But then, the Beatles are the focus, as they were for 13 year old Beth, her parents’ own dramas firmly in the background. Or perhaps the Beatles were her escape? And Paul McCartney in particular, her chosen Beatle, the proxy by which she explores notions of love and lust and sex and longing. During the time she recounts in the memoir, she moves with her family to Paris for her father’s sabbatical year, and the Beatles are a consolation of her loneliness during this time, and also a bridge between her and her French classmates.

I was especially amused by her friend in France who had learned to speak English through Beatles lyrics, and so only spoke as such, expressing her gratitude with, “Thank you girl” and other such phrases. And it made me think about how those of us who learned about life through the Beatles are similarly equipped, not so literally, but still, to us, the world is all Strawberry Fields, A Day in the Life, Help and Penny Lane, etc. I knew these songs before I knew the world, is what I mean, and in a way, these songs are still my foundation, fundamental to my vocabulary. (Longing for love meant longing for someone to get high when they see me go by. My oh my). It is probable that Beatles songs have affected the shape of my brain.

1969-12marypaulI went to see Paul McCartney at Exhibition Stadium on June 6 1992 on his Live in the New World Tour. It still stands out as one of the most extraordinary days of my life, and I will never forget the excitement, but also the sadness at my realization that I was just one tiny person is a sea of people that night, that he couldn’t see me at all. That indeed, he’d been the subject of “All My Loving” (for I too was a Paul girl, even though he was not far away from being 64 at the time) but to him, I didn’t even exist. That all my loving was only a drop in the ocean… and it was heartbreaking. Such is the pain of being a 13 year old girl.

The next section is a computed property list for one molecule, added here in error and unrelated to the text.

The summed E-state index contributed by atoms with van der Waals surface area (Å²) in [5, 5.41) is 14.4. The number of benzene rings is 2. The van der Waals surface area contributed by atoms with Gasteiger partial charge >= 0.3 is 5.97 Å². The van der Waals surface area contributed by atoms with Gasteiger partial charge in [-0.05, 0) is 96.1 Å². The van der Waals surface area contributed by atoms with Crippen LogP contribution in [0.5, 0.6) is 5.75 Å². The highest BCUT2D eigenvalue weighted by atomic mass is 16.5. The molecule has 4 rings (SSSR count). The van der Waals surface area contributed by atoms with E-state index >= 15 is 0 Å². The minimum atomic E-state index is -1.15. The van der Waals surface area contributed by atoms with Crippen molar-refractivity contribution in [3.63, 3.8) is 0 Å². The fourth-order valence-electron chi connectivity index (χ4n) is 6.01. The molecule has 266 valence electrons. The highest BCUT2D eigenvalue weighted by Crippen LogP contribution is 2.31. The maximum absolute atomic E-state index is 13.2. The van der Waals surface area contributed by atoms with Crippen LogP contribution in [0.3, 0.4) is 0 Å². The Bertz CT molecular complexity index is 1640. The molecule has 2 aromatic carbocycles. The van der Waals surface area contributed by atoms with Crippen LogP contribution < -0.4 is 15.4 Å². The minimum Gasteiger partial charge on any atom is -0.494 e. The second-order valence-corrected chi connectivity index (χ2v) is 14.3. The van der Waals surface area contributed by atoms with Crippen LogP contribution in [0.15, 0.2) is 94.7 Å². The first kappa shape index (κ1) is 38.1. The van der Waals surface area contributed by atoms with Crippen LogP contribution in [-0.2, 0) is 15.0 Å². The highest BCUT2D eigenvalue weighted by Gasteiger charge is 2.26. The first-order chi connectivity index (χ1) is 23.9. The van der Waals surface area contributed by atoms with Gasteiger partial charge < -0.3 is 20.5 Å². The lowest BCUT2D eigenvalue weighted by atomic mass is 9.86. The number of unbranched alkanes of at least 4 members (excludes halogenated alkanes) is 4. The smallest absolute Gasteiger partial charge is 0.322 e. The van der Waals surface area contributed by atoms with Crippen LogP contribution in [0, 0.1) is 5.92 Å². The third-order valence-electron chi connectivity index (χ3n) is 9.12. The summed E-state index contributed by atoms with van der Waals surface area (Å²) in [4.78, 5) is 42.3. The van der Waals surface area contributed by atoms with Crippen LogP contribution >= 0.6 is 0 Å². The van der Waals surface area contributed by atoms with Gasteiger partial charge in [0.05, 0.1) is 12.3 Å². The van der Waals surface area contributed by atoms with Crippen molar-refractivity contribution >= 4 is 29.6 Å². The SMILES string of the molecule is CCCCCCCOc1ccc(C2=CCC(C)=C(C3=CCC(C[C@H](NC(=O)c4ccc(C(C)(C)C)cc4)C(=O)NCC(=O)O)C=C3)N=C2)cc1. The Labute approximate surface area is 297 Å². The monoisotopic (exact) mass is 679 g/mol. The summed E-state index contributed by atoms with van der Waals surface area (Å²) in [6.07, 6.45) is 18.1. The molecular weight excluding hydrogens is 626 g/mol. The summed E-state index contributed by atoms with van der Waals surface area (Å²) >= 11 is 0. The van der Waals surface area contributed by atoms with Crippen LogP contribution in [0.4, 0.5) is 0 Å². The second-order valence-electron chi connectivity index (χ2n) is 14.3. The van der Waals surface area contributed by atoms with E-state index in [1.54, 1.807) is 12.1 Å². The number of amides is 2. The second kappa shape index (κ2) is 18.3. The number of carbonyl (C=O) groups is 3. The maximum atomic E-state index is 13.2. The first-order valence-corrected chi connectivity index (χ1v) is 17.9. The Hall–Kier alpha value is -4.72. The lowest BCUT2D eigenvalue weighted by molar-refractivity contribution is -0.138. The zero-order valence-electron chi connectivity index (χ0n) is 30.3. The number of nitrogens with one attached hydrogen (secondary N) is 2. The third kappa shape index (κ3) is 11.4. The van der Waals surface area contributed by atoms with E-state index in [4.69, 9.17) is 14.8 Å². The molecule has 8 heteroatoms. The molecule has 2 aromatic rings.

And even though she did it at the right time, a few decades before me, Beth Kaplan’s memoir brought the whole thing back. The roller coaster ride, the battles, and the unbelievable excitement of being on the edge of something huge–such confidence too that in just another year or two, surely we’re going to have the whole world figured out.

One thought on “All My Loving by Beth Kaplan”

  1. You must “meet” Kimmy Beach, and read her book “fake Paul.”